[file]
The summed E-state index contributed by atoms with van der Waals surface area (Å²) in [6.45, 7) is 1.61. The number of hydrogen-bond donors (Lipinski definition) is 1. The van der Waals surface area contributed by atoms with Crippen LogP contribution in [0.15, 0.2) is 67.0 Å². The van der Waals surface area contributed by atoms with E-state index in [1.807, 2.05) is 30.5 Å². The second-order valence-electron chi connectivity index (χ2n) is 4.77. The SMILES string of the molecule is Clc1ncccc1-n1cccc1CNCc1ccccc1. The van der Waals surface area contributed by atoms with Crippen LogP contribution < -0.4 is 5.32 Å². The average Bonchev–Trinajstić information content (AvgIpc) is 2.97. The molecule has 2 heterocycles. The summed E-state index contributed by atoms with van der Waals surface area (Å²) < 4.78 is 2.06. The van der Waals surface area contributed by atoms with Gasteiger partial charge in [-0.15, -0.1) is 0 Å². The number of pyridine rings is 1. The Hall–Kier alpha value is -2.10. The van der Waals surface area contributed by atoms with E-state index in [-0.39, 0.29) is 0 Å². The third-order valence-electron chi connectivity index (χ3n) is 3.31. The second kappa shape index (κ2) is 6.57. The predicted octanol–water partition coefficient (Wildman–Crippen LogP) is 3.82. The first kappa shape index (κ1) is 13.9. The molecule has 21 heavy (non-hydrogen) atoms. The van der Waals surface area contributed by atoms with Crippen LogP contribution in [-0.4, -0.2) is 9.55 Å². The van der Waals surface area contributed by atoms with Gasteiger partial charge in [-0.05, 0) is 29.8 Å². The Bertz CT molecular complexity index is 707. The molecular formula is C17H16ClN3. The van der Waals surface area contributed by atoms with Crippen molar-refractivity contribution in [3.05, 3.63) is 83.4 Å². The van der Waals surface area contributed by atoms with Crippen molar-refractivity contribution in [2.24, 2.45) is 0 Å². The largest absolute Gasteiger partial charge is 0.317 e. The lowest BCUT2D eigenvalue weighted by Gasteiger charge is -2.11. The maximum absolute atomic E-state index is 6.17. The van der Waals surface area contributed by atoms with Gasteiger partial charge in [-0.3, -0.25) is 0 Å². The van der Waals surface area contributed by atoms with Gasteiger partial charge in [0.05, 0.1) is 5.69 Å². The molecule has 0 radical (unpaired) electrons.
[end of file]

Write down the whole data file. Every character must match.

The summed E-state index contributed by atoms with van der Waals surface area (Å²) in [6.45, 7) is 1.61. The number of hydrogen-bond donors (Lipinski definition) is 1. The van der Waals surface area contributed by atoms with Crippen LogP contribution in [0.15, 0.2) is 67.0 Å². The van der Waals surface area contributed by atoms with E-state index in [1.807, 2.05) is 30.5 Å². The second-order valence-electron chi connectivity index (χ2n) is 4.77. The SMILES string of the molecule is Clc1ncccc1-n1cccc1CNCc1ccccc1. The van der Waals surface area contributed by atoms with Crippen LogP contribution < -0.4 is 5.32 Å². The average Bonchev–Trinajstić information content (AvgIpc) is 2.97. The molecule has 2 heterocycles. The summed E-state index contributed by atoms with van der Waals surface area (Å²) < 4.78 is 2.06. The van der Waals surface area contributed by atoms with Gasteiger partial charge in [-0.15, -0.1) is 0 Å². The number of pyridine rings is 1. The Hall–Kier alpha value is -2.10. The van der Waals surface area contributed by atoms with E-state index in [-0.39, 0.29) is 0 Å². The third-order valence-electron chi connectivity index (χ3n) is 3.31. The second kappa shape index (κ2) is 6.57. The predicted octanol–water partition coefficient (Wildman–Crippen LogP) is 3.82. The first kappa shape index (κ1) is 13.9. The molecule has 21 heavy (non-hydrogen) atoms. The van der Waals surface area contributed by atoms with Crippen LogP contribution in [-0.4, -0.2) is 9.55 Å². The van der Waals surface area contributed by atoms with Gasteiger partial charge in [-0.05, 0) is 29.8 Å². The Bertz CT molecular complexity index is 707. The molecular formula is C17H16ClN3. The van der Waals surface area contributed by atoms with Crippen molar-refractivity contribution in [3.05, 3.63) is 83.4 Å². The van der Waals surface area contributed by atoms with Crippen molar-refractivity contribution in [2.24, 2.45) is 0 Å². The largest absolute Gasteiger partial charge is 0.317 e. The lowest BCUT2D eigenvalue weighted by Gasteiger charge is -2.11. The maximum absolute atomic E-state index is 6.17. The van der Waals surface area contributed by atoms with Gasteiger partial charge in [-0.3, -0.25) is 0 Å². The van der Waals surface area contributed by atoms with Gasteiger partial charge in [0.05, 0.1) is 5.69 Å². The molecule has 0 radical (unpaired) electrons.